And yet, when the chips were truly down and at a time most men show their real colors, Villas-Boas chose to stick in England. At the scene of his most humbling failures, Villas-Boas remains intent on proving a point.
And he did that, by choosing Tottenham Hotspur – a club whose firing of Harry Redknapp makes Chelsea’s management look generous and understanding. Tottenham are, as Villas-Boas will soon find out, a club not lacking in ambition but certainly one without the comfort of an expendable bank balance.
Failing to make the Top 4 next season, with likely not much transfer activity, will see Villas-Boas preside over his second failure in as many seasons. Harry Redknapp, for all his unwillingness to take the blame, was a miracle worker. And were it not for the Spurs’ well-honed ability to shoot themselves in the foot, in the final stretch, he would still be in charge.
Instead having brought them to a creditable fourth spot, he still managed to lose his job in the aftermath of Chelsea’s Champions League win. That should give Villas-Boas sleepless nights. Not only will he be expected to control matters within his own dominion as manager, he will also need to keep an eye out for things beyond his control.
Making matters worse for Villas-Boas is the fact that the pursuit of success at Tottenham Hotspur is not as clearly defined as it is in other clubs. With City, United and Chelsea, the domestic league is a natural priority. With Arsenal, maintaining a profit and a healthy balance sheet while qualifying for the Champions League is success enough. For Liverpool, returning to the top 4 is sufficient.
The Spurs, on the other hand, are a club that will take any measure of success given to them – be it merely qualifying for the Champions League, or winning the Barclays Premier League. That sounds like a good thing, until you realize there simply is no minimum requirement and no baseline. No safety zone, a manager should keep his eye on and hope to achieve at the minimum.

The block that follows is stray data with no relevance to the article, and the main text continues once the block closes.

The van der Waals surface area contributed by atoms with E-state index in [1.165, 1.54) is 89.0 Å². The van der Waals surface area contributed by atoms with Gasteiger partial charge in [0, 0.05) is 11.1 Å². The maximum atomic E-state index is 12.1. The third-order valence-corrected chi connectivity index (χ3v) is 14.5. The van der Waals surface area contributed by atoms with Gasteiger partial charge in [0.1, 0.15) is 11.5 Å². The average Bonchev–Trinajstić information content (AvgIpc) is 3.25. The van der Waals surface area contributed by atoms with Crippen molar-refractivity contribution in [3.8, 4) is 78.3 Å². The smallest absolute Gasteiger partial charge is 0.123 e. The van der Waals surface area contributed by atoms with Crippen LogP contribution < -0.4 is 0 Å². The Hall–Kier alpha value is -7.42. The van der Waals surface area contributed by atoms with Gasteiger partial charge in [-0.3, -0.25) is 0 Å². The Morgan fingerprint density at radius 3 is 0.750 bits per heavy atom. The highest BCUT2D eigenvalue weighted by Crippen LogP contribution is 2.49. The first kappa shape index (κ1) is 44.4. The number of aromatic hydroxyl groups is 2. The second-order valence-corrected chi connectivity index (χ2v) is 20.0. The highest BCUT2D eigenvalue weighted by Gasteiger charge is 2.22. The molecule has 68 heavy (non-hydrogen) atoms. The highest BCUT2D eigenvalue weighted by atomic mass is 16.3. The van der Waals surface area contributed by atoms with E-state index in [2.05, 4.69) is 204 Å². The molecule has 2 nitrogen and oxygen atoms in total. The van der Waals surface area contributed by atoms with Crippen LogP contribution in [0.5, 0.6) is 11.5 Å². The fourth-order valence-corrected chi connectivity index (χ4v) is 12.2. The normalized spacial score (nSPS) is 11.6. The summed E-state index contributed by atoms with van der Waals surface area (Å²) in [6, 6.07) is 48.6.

In a club that goes from being a potential title challenger to not featuring in the Champions League, within a span of a couple of months, that safety zone of a minimum requirement would’ve been of great comfort to Villas-Boas.
Villas-Boas blamed Chelsea for quitting on him
Lampard won’t be pleased Villas-Boas replaced his uncle
Instead he’s now faced with the prospect of managing his previous club’s adversaries and having to deal with the not so relishing prospect of facing his former deputy, now in charge of the defending European Champions. With Chelsea’s old guard still firmly in charge, Roberto di Matteo will find he need not do anything extraordinary to inspire his team against the Spurs. Frank Lampard, in particular, will have a couple of scores to settle against the man who nearly ended his career and then replaced his uncle across town.
From Villas-Boas’ perspective, if his new side manage to get the better of the Blues in the league playing his brand of football – the one Chelsea turned their backs against – it will be some consolation. Not a lot, but it will have to do.